Study suggests more patients should try depression ‘shock therapy’

Charlotte Edwards 10 May 2018 (Last Updated May 10th, 2018 16:41)

A study conducted at the University of Michigan’s Department of Psychiatry in the US suggests that the modern form of electroconvulsive therapy (ECT), or ‘shock therapy’, should be made more available to depression suffers who fail to get relief from other treatments due to its cost-effectiveness.

Study suggests more patients should try depression ‘shock therapy’
An illustration of the equipment used to deliver electroconvulsive therapy (ECT). Credit: University of Michigan.

A study conducted at the University of Michigan’s Department of Psychiatry in the US suggests that the modern form of electroconvulsive therapy (ECT), or ‘shock therapy’, should be made more available to depression suffers who fail to get relief from other treatments due to its cost-effectiveness.

The study, published in JAMA Psychiatry, looked at the cost-effectiveness of ECT in comparison to antidepressant medications and talk therapy.

The researchers predict that ECT as a third-line treatment would have an incremental cost-effectiveness ratio of $54,000 per quality-adjusted life year. This ratio falls well below the $100,000 threshold usually considered worthwhile for health spending in the US. However, the study did not take into account lost productivity by the patients due to depression, or the time and travel costs required for ECT or clinic appointments.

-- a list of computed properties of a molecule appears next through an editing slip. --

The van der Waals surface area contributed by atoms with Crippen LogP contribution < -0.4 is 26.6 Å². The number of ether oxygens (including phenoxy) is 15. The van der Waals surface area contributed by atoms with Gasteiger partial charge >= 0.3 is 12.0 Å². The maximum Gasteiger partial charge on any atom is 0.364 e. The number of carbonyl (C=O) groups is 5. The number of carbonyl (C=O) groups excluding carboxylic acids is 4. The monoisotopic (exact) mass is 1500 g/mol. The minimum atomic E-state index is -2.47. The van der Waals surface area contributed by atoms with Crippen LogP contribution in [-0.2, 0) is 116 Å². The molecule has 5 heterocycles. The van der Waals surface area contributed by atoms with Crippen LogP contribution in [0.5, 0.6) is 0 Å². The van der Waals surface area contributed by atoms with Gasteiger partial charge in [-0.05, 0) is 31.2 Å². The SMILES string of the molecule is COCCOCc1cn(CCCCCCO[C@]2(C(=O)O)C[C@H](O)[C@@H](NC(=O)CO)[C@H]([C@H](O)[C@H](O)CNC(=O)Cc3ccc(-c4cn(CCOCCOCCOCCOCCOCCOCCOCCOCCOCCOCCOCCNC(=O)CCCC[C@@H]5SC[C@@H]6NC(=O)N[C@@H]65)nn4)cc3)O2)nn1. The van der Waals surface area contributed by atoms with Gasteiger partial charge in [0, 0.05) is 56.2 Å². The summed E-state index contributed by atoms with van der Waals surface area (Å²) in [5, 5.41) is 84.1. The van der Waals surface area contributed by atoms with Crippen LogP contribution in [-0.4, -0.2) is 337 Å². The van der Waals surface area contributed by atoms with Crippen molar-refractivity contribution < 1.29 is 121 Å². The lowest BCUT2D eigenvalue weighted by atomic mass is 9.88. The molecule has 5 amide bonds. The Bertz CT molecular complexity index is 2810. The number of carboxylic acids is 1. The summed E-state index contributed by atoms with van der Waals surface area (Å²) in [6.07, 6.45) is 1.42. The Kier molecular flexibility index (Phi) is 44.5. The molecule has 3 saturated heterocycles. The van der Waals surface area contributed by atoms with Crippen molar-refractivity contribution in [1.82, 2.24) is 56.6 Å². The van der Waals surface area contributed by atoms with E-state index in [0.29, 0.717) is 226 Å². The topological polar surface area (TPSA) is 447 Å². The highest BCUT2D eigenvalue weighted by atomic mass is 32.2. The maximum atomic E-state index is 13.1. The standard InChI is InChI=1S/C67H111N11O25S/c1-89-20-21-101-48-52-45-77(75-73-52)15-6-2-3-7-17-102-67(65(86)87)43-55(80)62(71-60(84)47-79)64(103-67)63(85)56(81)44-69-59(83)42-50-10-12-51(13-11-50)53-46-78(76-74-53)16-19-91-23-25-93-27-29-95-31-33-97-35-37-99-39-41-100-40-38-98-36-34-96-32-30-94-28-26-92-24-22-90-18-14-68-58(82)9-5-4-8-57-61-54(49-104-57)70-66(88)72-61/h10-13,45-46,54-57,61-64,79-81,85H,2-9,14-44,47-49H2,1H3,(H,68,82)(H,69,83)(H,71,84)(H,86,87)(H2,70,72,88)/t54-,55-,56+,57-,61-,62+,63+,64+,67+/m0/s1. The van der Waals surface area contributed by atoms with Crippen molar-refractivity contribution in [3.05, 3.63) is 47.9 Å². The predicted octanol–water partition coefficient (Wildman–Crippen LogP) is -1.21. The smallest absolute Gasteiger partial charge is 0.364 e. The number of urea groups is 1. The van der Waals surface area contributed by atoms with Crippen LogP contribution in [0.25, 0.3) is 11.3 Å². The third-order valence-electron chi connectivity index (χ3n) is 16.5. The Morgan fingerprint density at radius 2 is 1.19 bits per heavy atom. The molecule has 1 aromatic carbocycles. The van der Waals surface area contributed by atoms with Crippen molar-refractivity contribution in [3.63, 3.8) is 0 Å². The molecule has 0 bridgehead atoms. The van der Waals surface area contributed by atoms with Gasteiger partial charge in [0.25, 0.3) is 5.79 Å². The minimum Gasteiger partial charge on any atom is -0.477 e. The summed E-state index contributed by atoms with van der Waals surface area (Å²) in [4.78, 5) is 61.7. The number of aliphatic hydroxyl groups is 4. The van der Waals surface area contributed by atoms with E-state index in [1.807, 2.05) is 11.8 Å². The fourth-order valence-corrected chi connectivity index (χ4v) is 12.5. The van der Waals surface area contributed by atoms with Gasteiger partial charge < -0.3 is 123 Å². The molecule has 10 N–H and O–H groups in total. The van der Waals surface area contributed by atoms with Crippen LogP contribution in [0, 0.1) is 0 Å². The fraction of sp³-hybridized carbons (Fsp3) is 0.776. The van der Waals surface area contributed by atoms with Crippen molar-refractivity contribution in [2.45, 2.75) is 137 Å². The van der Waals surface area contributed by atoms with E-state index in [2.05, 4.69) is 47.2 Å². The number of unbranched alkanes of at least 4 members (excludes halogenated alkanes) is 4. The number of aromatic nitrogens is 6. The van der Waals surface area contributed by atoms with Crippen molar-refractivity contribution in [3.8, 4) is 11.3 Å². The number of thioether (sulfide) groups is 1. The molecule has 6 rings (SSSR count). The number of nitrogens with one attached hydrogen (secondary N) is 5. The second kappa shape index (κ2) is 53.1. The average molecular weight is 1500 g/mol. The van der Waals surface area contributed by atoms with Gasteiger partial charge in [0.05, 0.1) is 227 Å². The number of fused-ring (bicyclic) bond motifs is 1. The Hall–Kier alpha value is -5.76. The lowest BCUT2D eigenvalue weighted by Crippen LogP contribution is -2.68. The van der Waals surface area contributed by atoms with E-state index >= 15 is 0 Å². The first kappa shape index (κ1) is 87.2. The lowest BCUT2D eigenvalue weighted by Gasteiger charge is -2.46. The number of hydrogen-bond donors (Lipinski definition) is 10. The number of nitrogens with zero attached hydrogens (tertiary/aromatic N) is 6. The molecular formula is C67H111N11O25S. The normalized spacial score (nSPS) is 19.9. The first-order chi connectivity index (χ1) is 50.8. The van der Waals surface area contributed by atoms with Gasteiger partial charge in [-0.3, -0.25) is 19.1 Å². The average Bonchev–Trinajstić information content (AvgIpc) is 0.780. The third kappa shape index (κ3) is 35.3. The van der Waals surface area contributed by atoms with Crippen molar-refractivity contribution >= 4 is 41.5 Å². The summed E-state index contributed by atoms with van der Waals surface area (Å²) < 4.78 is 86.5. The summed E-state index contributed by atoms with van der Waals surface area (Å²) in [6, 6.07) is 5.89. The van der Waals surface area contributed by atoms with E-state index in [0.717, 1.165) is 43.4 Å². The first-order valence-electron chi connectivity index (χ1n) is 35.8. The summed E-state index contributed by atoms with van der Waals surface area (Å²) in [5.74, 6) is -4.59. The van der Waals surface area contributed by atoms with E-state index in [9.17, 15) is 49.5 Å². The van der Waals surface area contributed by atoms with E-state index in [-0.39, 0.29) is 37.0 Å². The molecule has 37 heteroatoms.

The researchers used data collected from recent clinical studies to create simulations of patients’ potential journeys through various depression treatment strategies.

Medication, psychotherapy or a combination of both was considered more cost-effect than ECT for patients who were receiving depression treatment for the first time or patients whose first treatment choice was not successful.

However, ECT was found to be a more cost-effective choice for patients who suffer from ‘treatment resistant’ depression.

ECT delivers brief, mild electrical impulses to a patient’s brain whilst they are under short-term anaesthesia. Patients may require more specialised care after this treatment but depression symptoms may be significantly reduced according to the study.

U-M Medical School student and lead author of the study Eric Ross said: “Although choosing a depression treatment is a very personal choice that each patient must make with their physician based on their preferences and experience, our study suggests that ECT should be on the table as a realistic option as early as the third round of care.”

Senior author Dr Daniel Maxiner added: “ECT is often considered a last resort by patients and providers. Unfortunately, research shows that with multiple medication failures and long duration of illness, sometimes many years, the chance that patients can achieve remission drops quickly to very low numbers.

“ECT is the best treatment to produce remission. So, in addition to the clinical idea that ECT should be used sooner, our study adds another perspective highlighting that ECT is also cost-effective earlier in the treatment course of depression.”

The researchers believe the new findings could help physicians make the case to patients’ insurers that ECT should be covered earlier in a treatment-resistant depression patient’s course.